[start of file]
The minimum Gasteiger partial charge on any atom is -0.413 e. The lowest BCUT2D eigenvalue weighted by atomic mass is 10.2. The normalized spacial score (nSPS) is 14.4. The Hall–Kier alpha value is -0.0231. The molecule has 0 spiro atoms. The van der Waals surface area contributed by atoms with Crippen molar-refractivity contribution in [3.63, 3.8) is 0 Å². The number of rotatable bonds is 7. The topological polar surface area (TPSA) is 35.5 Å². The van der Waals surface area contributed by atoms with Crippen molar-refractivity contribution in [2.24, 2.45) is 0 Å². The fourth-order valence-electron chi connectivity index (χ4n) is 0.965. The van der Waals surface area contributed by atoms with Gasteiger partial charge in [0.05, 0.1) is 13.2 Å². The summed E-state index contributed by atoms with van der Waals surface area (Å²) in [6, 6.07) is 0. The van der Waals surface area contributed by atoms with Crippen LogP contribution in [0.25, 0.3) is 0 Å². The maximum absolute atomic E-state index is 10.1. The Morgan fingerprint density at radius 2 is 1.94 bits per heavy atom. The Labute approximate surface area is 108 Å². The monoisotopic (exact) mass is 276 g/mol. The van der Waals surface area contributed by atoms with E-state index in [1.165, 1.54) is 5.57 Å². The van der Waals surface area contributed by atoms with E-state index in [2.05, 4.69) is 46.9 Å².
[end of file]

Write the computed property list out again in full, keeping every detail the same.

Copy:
The minimum Gasteiger partial charge on any atom is -0.413 e. The lowest BCUT2D eigenvalue weighted by atomic mass is 10.2. The normalized spacial score (nSPS) is 14.4. The Hall–Kier alpha value is -0.0231. The molecule has 0 spiro atoms. The van der Waals surface area contributed by atoms with Crippen molar-refractivity contribution in [3.63, 3.8) is 0 Å². The number of rotatable bonds is 7. The topological polar surface area (TPSA) is 35.5 Å². The van der Waals surface area contributed by atoms with Crippen molar-refractivity contribution in [2.24, 2.45) is 0 Å². The fourth-order valence-electron chi connectivity index (χ4n) is 0.965. The van der Waals surface area contributed by atoms with Gasteiger partial charge in [0.05, 0.1) is 13.2 Å². The summed E-state index contributed by atoms with van der Waals surface area (Å²) in [6, 6.07) is 0. The van der Waals surface area contributed by atoms with Crippen LogP contribution in [0.25, 0.3) is 0 Å². The maximum absolute atomic E-state index is 10.1. The Morgan fingerprint density at radius 2 is 1.94 bits per heavy atom. The Labute approximate surface area is 108 Å². The monoisotopic (exact) mass is 276 g/mol. The van der Waals surface area contributed by atoms with E-state index in [1.165, 1.54) is 5.57 Å². The van der Waals surface area contributed by atoms with E-state index in [2.05, 4.69) is 46.9 Å².